We have no desire to be free speech martyrs, but it would have been nakedly hypocritical to avoid the same cartoons we’d criticized others for not running, cartoons that however absurdly have inspired arson, kidnapping and murder and forced cartoonists in at least two continents to go into hiding. Editors have already been forced to leave papers in Jordan and France for having run these cartoons. We have no illusions about the power of the Press (NY Press, we mean), but even on the far margins of the world-historical stage, we are not willing to side with the enemies of the values we hold dear, a free press not least among them.

Meanwhile, CNN is refusing to display them out of respect for Islam. Of course, as John Miller of NRO’s Corner has pointed out, it has no similar regard for Christianity or Judaism.

Perhaps Christians should take notes from this unsurprising, but signal lesson in secular pusillanimity and shoot a few artists, editors and movie producers. No doubt we’d be up to our necks in television shows about King David and movies about the Apostle Paul within months.

Only three newspapers are willing to cover a story accurately. I guess they weren’t all that willing to sacrifice their lives for their right to speak freely; what are the chances that they actually stand by that Voltairean flag they’re always waving?

Her fantasies

This Valentines Day, indulge her fantasies… SEX AND THE CITY: THE COMPLETE SERIES

I found this to be an educational advertisement, as apparently women’s fantasies primarily revolve around behaving in a totally conventional manner while presenting a falsely adventurous front to the world.

Sex in the City was rather like a hopelessly inept porn movie, where at the last moment, the clothes stay on and no one except the cautionary figure out of the traditional morality tale actually does anything but have missionary-style sex with the boyfriend. Thus, Charlotte and Miranda flirt with the idea of having threesomes but don’t, Carrie can’t have a fling without attempting to turn the mystified guy into a fixture and the eternal transgressor, Samantha, is punished with betrayal and cancer. Charlotte, we are given to understand, can’t even bear to give blow jobs, and Miranda, her inexplicable affairs notwithstanding, is about as sexually intriguing as a legal brief on import tax.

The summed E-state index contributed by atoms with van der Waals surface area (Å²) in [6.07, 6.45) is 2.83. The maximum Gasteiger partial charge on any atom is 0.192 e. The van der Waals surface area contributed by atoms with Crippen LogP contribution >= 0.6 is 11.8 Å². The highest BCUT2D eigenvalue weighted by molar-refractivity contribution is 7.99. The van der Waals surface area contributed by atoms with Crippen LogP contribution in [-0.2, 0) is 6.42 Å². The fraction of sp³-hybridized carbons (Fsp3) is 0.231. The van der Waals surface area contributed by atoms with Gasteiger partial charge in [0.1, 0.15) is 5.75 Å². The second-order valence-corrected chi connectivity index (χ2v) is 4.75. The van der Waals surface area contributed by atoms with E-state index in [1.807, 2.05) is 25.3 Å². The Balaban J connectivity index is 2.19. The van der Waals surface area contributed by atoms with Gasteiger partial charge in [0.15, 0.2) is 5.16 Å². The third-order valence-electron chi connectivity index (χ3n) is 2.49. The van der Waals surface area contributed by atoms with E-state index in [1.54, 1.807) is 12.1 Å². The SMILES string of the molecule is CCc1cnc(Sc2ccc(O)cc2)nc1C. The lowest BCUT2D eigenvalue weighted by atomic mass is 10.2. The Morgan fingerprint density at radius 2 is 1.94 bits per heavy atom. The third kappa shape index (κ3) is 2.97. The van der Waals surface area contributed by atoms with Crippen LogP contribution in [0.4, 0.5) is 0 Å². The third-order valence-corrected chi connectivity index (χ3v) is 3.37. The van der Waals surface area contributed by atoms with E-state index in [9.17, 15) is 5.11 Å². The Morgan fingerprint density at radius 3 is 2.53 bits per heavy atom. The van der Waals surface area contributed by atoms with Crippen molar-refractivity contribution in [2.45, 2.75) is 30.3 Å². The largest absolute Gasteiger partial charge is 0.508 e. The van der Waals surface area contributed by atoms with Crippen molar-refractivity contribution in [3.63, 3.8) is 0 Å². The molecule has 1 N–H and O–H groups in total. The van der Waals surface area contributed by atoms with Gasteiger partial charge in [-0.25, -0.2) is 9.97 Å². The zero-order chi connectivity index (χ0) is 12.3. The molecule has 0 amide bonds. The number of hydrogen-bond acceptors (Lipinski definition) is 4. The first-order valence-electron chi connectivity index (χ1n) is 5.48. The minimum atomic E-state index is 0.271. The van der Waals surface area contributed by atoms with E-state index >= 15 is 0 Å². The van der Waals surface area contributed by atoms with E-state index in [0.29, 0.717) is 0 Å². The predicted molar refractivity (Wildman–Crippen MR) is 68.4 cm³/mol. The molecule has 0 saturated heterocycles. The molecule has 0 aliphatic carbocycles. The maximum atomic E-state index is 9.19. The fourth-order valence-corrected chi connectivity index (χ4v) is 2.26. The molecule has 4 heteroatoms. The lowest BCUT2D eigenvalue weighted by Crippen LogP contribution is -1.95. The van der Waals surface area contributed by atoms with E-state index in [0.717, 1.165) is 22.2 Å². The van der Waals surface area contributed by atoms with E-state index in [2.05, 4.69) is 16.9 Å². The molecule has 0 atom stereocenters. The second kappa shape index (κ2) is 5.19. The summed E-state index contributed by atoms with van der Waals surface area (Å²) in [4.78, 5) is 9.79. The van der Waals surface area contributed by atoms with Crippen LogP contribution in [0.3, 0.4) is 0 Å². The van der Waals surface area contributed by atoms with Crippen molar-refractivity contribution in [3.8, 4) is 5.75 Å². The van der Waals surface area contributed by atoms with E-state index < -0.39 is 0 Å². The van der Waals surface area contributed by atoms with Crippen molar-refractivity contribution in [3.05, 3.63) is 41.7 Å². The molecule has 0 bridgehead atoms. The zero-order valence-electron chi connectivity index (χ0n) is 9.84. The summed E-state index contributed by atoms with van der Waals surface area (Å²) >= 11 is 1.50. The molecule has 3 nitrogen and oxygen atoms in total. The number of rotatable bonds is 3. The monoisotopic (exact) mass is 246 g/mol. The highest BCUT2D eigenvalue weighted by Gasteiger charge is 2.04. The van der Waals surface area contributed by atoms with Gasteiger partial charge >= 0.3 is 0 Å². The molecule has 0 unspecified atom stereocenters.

There are other fantasies, too, from the Beast’s inevitable taming in the end to the idea that a man will be so enraptured with a woman that he will leap from his younger, prettier new lover’s bed to rush to her side should she beckon. And then, there was the biggest fantasy of all… that four (presumably) attractive women whose primary connection was social would stay friends through thick and thin.

This was TV for the F/F – Friends Forever – crowd. What’s mystifying isn’t its popularity since escapist fantasy has always been popular, whether it is set in Manhattan or a Galaxy Far Far Away. What is mystifying is how anyone could take it seriously as a cultural icon, a guide to personal behavior or a realistic representation of modern American women.